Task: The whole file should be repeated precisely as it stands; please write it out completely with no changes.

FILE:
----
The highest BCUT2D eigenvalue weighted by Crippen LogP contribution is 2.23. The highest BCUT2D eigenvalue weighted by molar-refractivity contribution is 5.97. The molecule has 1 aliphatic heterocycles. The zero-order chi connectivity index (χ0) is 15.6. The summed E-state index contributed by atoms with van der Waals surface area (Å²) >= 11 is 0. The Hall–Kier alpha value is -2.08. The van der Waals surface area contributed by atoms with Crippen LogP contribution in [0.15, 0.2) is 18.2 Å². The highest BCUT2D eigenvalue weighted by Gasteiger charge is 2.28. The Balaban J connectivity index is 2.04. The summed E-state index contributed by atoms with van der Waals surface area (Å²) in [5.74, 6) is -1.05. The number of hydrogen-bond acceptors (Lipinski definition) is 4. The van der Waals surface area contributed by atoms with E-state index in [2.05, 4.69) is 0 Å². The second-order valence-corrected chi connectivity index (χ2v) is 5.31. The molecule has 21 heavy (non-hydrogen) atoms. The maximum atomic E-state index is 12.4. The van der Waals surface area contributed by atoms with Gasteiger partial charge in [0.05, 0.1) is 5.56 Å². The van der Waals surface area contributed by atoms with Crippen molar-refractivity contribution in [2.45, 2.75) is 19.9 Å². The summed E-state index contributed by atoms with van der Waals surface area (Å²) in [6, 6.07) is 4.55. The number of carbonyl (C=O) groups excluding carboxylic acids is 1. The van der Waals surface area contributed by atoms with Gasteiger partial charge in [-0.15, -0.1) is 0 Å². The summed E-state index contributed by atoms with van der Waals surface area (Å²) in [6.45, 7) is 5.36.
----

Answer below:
The highest BCUT2D eigenvalue weighted by Crippen LogP contribution is 2.23. The highest BCUT2D eigenvalue weighted by molar-refractivity contribution is 5.97. The molecule has 1 aliphatic heterocycles. The zero-order chi connectivity index (χ0) is 15.6. The summed E-state index contributed by atoms with van der Waals surface area (Å²) >= 11 is 0. The Hall–Kier alpha value is -2.08. The van der Waals surface area contributed by atoms with Crippen LogP contribution in [0.15, 0.2) is 18.2 Å². The highest BCUT2D eigenvalue weighted by Gasteiger charge is 2.28. The Balaban J connectivity index is 2.04. The summed E-state index contributed by atoms with van der Waals surface area (Å²) in [5.74, 6) is -1.05. The number of hydrogen-bond acceptors (Lipinski definition) is 4. The van der Waals surface area contributed by atoms with E-state index in [2.05, 4.69) is 0 Å². The second-order valence-corrected chi connectivity index (χ2v) is 5.31. The molecule has 21 heavy (non-hydrogen) atoms. The maximum atomic E-state index is 12.4. The van der Waals surface area contributed by atoms with Gasteiger partial charge in [0.05, 0.1) is 5.56 Å². The van der Waals surface area contributed by atoms with Crippen molar-refractivity contribution in [2.45, 2.75) is 19.9 Å². The summed E-state index contributed by atoms with van der Waals surface area (Å²) in [6, 6.07) is 4.55. The number of carbonyl (C=O) groups excluding carboxylic acids is 1. The van der Waals surface area contributed by atoms with Gasteiger partial charge in [-0.15, -0.1) is 0 Å². The summed E-state index contributed by atoms with van der Waals surface area (Å²) in [6.45, 7) is 5.36.